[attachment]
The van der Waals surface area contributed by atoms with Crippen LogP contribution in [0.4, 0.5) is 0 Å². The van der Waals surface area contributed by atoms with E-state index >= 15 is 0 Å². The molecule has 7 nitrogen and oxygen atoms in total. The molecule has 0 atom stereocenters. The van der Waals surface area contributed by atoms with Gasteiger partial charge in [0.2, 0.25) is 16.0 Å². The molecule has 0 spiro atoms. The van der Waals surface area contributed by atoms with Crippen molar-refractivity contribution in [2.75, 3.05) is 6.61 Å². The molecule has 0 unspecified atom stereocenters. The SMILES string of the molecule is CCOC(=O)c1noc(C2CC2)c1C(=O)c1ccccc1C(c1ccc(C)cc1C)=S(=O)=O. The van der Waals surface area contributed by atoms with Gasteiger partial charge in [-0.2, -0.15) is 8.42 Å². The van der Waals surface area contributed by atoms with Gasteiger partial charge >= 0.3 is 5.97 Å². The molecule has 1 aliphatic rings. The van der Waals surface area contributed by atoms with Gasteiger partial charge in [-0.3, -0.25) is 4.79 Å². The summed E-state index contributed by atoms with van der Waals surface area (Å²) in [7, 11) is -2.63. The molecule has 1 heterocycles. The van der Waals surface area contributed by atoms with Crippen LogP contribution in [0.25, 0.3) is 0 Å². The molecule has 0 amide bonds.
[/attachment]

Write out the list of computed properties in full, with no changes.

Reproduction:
The van der Waals surface area contributed by atoms with Crippen LogP contribution in [0.4, 0.5) is 0 Å². The van der Waals surface area contributed by atoms with E-state index >= 15 is 0 Å². The molecule has 7 nitrogen and oxygen atoms in total. The molecule has 0 atom stereocenters. The van der Waals surface area contributed by atoms with Gasteiger partial charge in [0.2, 0.25) is 16.0 Å². The molecule has 0 spiro atoms. The van der Waals surface area contributed by atoms with Crippen molar-refractivity contribution in [2.75, 3.05) is 6.61 Å². The molecule has 0 unspecified atom stereocenters. The SMILES string of the molecule is CCOC(=O)c1noc(C2CC2)c1C(=O)c1ccccc1C(c1ccc(C)cc1C)=S(=O)=O. The van der Waals surface area contributed by atoms with Gasteiger partial charge in [-0.2, -0.15) is 8.42 Å². The van der Waals surface area contributed by atoms with Gasteiger partial charge >= 0.3 is 5.97 Å². The molecule has 1 aliphatic rings. The van der Waals surface area contributed by atoms with Gasteiger partial charge in [-0.3, -0.25) is 4.79 Å². The summed E-state index contributed by atoms with van der Waals surface area (Å²) in [7, 11) is -2.63. The molecule has 1 heterocycles. The van der Waals surface area contributed by atoms with Crippen LogP contribution in [0.25, 0.3) is 0 Å². The molecule has 0 amide bonds.